To meet the objections of some to the Derry Journal’s presentation of a recent article by Bishop Donal McKeown, he has given us permission to publish the full article below. Clearly it was intended simply as a response to Pope Francis’s call for prayers on a specific topic – not as an intended policy statement on the full range of issues confronting the church in Ireland, or Derry diocese, at this time.
The Pope’s Worldwide Prayer Network. Intention for May 2020.
We pray that deacons, faithful in their service to the Word and the poor, may be an invigorating symbol for the entire Church.”
On May 23rd, 1976 in the Pontifical Irish College in Rome, I knelt before Bishop Dominic Conway and was ordained a Deacon. Eight years after I entered seminary, this was a big day. It involved taking various promises, including that of celibacy. But, for me and my classmates, it was just one more step in preparation for priestly ordination one year later. That was the real goal.
But in the last 50 years, there has been a renewed discovery in the Church of the Permanent Diaconate as a ministry in itself – and not just as one stage on the way to priesthood. Thus, many countries – and some dioceses in Ireland – have ordained men (often married) as Deacons to serve in their parishes.
They have gone through a four-year period of preparation and study. And they are entitled to proclaim the Gospel and preach, to celebrate Baptism and Weddings. Some have also been involved as hospital or prison chaplains. Or they often say the prayers at gravesides. They may well undertake other faith formation roles in their community. Many parishes – and older priests – have benefited from their being available.
It is for these men that Pope Francis asks us to pray in May 2020. And the Holy Father is specifically seeking prayers for their ministry in the service of the Word of God and of the poor.
However, some people have objected that ordaining deacons is simply ‘clericalising’ more men – and sometimes doing jobs that lay men and women could equally well do. However, it should be noted that Pope Francis recently set up a Commission to consider whether women might be ordained deacons.
I would make three points about what role the Permanent Diaconate might have in the Diocese of Derry.
Firstly, there is clearly a growing need to find support for priests in the many tasks that they have to take on. Clearly, deacons might well be ‘useful’. But Diaconate is a ministry in its own right, not just a part-time help for priests. Pope Francis is clearly indicating that Deacons would have a symbolic and sacramental value in the Church – and not just be extra ‘man-power’. Men would be asked to discern a specific call to Diaconate and not just to fill gaps in a particular model of Church.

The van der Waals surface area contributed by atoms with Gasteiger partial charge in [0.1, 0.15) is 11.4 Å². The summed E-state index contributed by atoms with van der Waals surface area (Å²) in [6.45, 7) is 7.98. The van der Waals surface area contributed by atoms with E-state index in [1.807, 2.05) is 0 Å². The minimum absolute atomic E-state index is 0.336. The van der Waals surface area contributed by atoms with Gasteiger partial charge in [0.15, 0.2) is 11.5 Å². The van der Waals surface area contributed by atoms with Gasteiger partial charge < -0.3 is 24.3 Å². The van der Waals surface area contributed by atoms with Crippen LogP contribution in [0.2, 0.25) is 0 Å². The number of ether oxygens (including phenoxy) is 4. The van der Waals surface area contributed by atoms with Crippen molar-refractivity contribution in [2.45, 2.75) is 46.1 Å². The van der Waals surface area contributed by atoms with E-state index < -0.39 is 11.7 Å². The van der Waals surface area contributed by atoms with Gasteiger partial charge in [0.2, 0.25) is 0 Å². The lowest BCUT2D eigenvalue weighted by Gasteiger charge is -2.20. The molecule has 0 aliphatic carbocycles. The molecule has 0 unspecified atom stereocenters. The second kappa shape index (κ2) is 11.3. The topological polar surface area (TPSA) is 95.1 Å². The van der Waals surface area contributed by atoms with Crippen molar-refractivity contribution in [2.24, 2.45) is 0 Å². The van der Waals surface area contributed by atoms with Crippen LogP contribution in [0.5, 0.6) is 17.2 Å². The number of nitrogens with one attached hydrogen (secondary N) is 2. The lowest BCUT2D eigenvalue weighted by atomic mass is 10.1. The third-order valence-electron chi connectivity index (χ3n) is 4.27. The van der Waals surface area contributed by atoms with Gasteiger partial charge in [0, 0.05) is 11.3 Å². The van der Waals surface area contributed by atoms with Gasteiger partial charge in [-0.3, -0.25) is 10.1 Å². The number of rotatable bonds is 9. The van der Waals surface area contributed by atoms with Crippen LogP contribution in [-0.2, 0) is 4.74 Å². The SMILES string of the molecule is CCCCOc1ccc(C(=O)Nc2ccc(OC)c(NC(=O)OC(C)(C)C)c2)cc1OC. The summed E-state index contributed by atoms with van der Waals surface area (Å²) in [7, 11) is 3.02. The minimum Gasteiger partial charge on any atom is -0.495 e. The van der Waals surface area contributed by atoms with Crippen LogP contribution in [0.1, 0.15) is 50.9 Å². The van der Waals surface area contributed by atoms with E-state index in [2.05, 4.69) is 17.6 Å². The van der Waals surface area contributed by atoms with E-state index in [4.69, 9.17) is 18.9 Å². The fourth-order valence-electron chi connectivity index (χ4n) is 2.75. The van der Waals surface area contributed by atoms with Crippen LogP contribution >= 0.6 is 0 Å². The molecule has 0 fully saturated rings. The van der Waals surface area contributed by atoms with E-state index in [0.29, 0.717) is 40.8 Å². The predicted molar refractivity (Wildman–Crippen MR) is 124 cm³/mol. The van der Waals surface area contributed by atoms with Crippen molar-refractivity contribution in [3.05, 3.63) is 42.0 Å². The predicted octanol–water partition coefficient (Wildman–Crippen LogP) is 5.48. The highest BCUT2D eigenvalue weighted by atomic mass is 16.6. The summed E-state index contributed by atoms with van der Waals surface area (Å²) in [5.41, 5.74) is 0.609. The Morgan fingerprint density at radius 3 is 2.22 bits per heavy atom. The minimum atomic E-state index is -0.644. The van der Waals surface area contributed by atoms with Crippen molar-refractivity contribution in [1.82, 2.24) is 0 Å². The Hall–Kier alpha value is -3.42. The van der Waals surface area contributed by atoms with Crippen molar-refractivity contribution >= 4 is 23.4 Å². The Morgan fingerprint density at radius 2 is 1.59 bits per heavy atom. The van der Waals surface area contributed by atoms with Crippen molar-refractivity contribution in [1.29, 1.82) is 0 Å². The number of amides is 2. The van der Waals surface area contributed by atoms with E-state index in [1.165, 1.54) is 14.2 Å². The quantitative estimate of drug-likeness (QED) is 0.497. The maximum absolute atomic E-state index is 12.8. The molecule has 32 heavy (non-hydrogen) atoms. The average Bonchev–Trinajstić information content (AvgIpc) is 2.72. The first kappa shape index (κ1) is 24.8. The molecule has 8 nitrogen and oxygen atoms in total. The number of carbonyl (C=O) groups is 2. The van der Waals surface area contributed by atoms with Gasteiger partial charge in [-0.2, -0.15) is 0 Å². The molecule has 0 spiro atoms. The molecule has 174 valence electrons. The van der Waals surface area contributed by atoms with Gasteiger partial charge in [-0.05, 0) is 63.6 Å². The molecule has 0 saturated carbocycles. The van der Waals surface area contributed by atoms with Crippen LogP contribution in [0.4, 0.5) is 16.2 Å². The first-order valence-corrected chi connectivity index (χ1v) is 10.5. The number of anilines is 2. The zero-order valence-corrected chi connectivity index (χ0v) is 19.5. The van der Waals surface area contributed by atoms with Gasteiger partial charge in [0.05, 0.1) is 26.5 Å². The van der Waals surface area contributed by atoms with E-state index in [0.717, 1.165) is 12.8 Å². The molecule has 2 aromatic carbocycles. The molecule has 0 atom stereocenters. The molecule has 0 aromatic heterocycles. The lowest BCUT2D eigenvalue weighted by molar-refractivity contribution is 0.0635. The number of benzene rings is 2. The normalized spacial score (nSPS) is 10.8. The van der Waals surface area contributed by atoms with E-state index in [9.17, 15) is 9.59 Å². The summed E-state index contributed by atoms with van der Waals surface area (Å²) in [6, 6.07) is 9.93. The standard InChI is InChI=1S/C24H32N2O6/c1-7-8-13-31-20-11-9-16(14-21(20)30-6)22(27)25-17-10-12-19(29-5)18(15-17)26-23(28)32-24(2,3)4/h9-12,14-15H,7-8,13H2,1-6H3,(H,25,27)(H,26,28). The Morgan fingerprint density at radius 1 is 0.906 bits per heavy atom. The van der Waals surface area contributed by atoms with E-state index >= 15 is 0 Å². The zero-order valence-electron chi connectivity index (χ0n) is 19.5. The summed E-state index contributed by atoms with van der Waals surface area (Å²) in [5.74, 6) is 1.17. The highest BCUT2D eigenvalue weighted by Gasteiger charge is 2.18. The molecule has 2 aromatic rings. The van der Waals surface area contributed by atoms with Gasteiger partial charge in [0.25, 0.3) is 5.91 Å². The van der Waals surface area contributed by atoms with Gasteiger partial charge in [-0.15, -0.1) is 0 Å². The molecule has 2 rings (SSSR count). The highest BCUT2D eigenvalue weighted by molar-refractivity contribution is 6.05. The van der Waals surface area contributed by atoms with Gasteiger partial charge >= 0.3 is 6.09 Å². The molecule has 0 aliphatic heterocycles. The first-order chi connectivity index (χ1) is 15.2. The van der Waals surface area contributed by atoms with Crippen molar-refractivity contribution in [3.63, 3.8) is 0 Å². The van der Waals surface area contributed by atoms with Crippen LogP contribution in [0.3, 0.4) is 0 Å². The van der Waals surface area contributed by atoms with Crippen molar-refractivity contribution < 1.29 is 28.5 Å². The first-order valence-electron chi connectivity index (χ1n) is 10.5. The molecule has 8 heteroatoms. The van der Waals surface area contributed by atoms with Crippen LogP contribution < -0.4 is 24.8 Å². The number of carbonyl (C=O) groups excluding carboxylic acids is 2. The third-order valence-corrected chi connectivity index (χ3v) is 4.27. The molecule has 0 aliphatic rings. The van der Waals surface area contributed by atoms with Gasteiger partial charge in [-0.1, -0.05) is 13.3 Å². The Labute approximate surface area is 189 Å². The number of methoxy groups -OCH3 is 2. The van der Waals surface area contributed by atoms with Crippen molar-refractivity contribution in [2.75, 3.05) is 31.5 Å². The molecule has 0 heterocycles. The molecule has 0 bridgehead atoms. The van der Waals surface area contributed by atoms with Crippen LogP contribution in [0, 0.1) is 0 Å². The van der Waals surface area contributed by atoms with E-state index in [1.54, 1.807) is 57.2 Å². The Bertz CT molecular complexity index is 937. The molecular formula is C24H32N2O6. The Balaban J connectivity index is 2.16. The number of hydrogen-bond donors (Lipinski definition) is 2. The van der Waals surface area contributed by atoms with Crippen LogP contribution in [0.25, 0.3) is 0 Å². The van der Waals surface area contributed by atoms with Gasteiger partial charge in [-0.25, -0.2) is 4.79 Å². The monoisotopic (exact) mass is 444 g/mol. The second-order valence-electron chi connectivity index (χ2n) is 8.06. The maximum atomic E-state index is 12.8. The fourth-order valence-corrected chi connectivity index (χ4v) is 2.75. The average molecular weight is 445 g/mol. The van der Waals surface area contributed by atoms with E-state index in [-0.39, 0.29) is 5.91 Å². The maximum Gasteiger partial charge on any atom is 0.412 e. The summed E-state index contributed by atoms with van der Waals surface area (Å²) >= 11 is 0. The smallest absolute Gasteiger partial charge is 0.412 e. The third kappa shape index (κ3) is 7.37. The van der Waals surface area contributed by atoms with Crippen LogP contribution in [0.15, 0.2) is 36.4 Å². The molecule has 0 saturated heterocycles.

Secondly, Pope Francis in his document following the Amazon Synod, underlines the need to rediscover a range of ministries – ordained and non-ordained – in the Church. Writing to the Church in Corinth, St Paul was clear that there are varieties of gifts, but the same Spirit; and there are varieties of services, but the same Lord; and there are varieties of activities, but it is the same God who activates all of them in everyone. To each is given the manifestation of the Spirit for the common good. (1 Cor 12:4-7). In the Body of Christ, which is the Church, no individual ministry stands alone. We are blessed in each other. We need each other.
Thirdly, over this past year, I have met a few women in the Diocese who have expressed an interest in becoming Consecrated Virgins. These are not women who feel called to join a religious congregation. Rather, members of the Ordo Virginum live as ‘brides of Christ’ but go about their daily lives. They are specifically mentioned in the early Church and in modern Canon Law. As with deacons, aspirants go through a period of formation – and their Consecration is normally carried out by the Diocesan Bishop. (cf http://www.vatican.va/roman_curia/congregations/ccscrlife/documents/rc_con_ccscrlife_doc_20180608_istruzione-ecclesiaesponsaeimago_en.html)
As Pope Francis asks us to pray for Deacons, their work and what they symbolise, perhaps this is a time for a conversation about whether God is calling Derry Diocese to introduce both the Permanent Diaconate and the Order of Virgins at the same time. Can we make that another topic for our prayer at this time of challenge and change?